This is the second posting in a row that deals with the long-term outcomes of a disaster, in this case a set of cyclones. While I think the title of the article is misleading — Emotional Storms Are No Response for Disasters -- it deals with a recent study that shows that government aid and World Bank projects are not enough to spur lasting recovery.
This article in the National Review notes that a new National Bureau of Economic Research paper supplies strong evidence that national economies decline compared with their pre-disaster trend and “do not recover.”
“The data reject hypotheses that disasters stimulate growth or that short-run losses disappear.” The conclusion: Cyclone-hit countries, rich or poor, experience such losses. Places where very big cyclones hit lose 3.7 years of development over the following two decades. This blow compares to a tax increase of 1 percent of gross domestic product, or a currency crisis. * * *
Economies do experience a jolt of growth when governments or private companies, not to mention international nonprofits and agencies, dump cash and rock concerts in the rush that follows tragedy. That jolt may include food, bottled water, and blankets that save lives. But economically, a jolt is just a jolt. The growth is not sustained. The true economic picture, and a negative one, comes clear over the long term, the 10- or twenty-year period. The only reason we have not noticed this ….is that “the gradual nature of these losses renders them inconspicuous to the casual observer.” Politicians think in election cycles, and so do voters, which explains why we may heretofore have found it expedient to ignore any evidence of long-term weakness that came before us.
Here is the direct URL to the 69 page paper, titled THE CAUSAL EFFECT OF ENVIRONMENTAL CATASTROPHE ON LONG-RUN ECONOMIC GROWTH: EVIDENCE FROM 6,700 CYCLONES.
The Diva would add another reason many people do not know this information and that is because too few longitudinal studies of long-term recovery have been done!
‘Camille Was No Lady:’ 45 Years Ago, the Hurricane Changed Mississippi. Hurricane Camille wiped away landmarks, killed 141 people along the Coast and caused more than $1 billion in damage.
As I noted a couple of weeks ago, the new Journal of Extreme Events is free for the next several months. In the current issue is an article titled Exposure, Social Vulnerability and Recovery Disparities in N.J. After Hurricane Sandy, by Cutter et al.
This 23 page article focuses on housing recovery, but also provides an interesting and original analysis of approaches to recovery, including a discussion of dependent and independent variables. As the authors state:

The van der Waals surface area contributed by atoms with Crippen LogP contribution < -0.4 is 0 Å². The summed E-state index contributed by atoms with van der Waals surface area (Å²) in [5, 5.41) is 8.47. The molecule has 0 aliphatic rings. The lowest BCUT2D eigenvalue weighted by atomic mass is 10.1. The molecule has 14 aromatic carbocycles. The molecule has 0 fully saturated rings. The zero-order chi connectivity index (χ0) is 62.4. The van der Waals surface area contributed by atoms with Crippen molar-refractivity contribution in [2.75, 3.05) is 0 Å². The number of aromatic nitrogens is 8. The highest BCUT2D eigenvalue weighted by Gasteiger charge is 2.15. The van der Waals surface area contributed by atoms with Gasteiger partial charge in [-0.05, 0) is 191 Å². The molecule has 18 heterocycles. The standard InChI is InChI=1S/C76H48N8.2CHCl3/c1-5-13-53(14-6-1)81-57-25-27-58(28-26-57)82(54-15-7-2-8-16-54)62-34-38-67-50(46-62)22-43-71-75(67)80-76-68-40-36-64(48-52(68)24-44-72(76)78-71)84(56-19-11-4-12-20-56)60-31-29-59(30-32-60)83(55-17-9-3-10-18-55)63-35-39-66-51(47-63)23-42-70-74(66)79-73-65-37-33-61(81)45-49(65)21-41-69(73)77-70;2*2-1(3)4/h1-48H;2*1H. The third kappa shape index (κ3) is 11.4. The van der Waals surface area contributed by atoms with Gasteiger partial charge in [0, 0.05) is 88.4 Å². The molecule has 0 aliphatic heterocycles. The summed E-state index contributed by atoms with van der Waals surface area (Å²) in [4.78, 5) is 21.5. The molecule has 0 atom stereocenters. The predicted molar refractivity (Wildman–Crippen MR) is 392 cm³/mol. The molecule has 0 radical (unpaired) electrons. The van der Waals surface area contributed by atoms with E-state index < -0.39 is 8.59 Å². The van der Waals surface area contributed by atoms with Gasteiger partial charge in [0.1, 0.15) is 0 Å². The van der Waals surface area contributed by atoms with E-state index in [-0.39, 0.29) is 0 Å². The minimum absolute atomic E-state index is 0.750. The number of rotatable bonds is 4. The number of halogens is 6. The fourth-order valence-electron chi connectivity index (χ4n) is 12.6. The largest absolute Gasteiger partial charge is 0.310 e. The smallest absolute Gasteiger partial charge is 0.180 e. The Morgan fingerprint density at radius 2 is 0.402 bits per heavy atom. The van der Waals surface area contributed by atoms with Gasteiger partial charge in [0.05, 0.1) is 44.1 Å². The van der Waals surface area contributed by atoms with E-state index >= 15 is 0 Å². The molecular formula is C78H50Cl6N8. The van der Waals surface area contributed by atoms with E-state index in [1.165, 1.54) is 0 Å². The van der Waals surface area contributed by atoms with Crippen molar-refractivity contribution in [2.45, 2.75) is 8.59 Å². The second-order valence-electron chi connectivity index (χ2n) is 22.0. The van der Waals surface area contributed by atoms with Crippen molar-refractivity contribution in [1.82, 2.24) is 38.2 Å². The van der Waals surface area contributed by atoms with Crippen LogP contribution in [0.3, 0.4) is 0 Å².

This paper illustrates an integrated view of recovery derived from multiple theoretical perspectives focused on documenting the rate and variability of housing recovery and the factors contributing to it. It advances our understanding of recovery outcomes (in the short-term) and provided innovative methods for chronicling change in recovery patterns over time and geographically. “
As always, I welcome comments and reactions.
ProPublica has been on crusade regarding the Red Cross’s expenditures of donations after H. Sandy. Here is the latest from their site: Red Cross Reverses Stance on Sandy Spending “Trade Secrets;” The charity has released some new details on how it spent over $300 million raised after the storm.
Michael Berkowitz: Community is the secret of urban resilience . The author is CEO of the Rockefeller Foundation’s 100 Resilient Cities initiative, an emerging movement in municipal planning and development: the quest to make urban communities far more resilient to social, economic and physical shocks.
Some quotes from the article:
With so many cities clamoring to participate, what will convince the 100 Resilient Cities to pick one over another? Answer: the camaraderie of its citizens, the fabric of its churches and religious organization, even the footprint of the transportation network and how it defines where neighborhoods end and begin.
“We see a key differentiator is community cohesion,” Berkowitz noted. “In other words, how much do neighbors check on neighbors? How tight-knit are communities that can come together during stresses or after shocks like earthquakes, big floods or hurricanes? Communities that are cohesive in that way always rebound better or are more resilient.”